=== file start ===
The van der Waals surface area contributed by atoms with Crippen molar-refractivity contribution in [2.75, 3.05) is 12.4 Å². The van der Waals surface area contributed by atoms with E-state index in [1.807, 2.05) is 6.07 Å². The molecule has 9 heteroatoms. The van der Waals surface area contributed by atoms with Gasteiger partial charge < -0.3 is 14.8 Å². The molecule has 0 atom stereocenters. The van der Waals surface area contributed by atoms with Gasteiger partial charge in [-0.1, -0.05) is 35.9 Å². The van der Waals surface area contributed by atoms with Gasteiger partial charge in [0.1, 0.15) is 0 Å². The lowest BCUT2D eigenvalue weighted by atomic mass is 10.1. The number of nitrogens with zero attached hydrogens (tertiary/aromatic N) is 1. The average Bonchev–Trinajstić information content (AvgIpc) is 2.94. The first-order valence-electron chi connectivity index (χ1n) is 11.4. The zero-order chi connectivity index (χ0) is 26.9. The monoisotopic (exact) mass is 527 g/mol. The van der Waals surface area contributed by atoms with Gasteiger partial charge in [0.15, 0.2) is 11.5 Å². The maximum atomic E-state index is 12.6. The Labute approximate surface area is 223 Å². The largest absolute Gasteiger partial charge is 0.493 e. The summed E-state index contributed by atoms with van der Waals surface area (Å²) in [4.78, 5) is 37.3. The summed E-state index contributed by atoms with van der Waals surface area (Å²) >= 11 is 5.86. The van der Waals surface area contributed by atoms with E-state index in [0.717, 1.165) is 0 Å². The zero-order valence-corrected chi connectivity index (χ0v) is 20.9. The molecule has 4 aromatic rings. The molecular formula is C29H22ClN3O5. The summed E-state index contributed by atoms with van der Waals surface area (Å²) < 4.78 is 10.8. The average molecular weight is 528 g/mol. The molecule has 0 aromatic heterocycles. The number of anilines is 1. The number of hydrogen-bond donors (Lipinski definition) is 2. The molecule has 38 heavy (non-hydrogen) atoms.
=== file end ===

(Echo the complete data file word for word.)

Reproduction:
The van der Waals surface area contributed by atoms with Crippen molar-refractivity contribution in [2.75, 3.05) is 12.4 Å². The van der Waals surface area contributed by atoms with E-state index in [1.807, 2.05) is 6.07 Å². The molecule has 9 heteroatoms. The van der Waals surface area contributed by atoms with Gasteiger partial charge < -0.3 is 14.8 Å². The molecule has 0 atom stereocenters. The van der Waals surface area contributed by atoms with Gasteiger partial charge in [-0.1, -0.05) is 35.9 Å². The van der Waals surface area contributed by atoms with Gasteiger partial charge in [0.1, 0.15) is 0 Å². The lowest BCUT2D eigenvalue weighted by atomic mass is 10.1. The number of nitrogens with zero attached hydrogens (tertiary/aromatic N) is 1. The average Bonchev–Trinajstić information content (AvgIpc) is 2.94. The first-order valence-electron chi connectivity index (χ1n) is 11.4. The zero-order chi connectivity index (χ0) is 26.9. The monoisotopic (exact) mass is 527 g/mol. The van der Waals surface area contributed by atoms with Gasteiger partial charge in [0.15, 0.2) is 11.5 Å². The maximum atomic E-state index is 12.6. The Labute approximate surface area is 223 Å². The largest absolute Gasteiger partial charge is 0.493 e. The summed E-state index contributed by atoms with van der Waals surface area (Å²) in [4.78, 5) is 37.3. The summed E-state index contributed by atoms with van der Waals surface area (Å²) >= 11 is 5.86. The van der Waals surface area contributed by atoms with E-state index in [0.717, 1.165) is 0 Å². The zero-order valence-corrected chi connectivity index (χ0v) is 20.9. The molecule has 4 aromatic rings. The molecular formula is C29H22ClN3O5. The summed E-state index contributed by atoms with van der Waals surface area (Å²) < 4.78 is 10.8. The average molecular weight is 528 g/mol. The molecule has 0 aromatic heterocycles. The number of anilines is 1. The number of hydrogen-bond donors (Lipinski definition) is 2. The molecule has 38 heavy (non-hydrogen) atoms.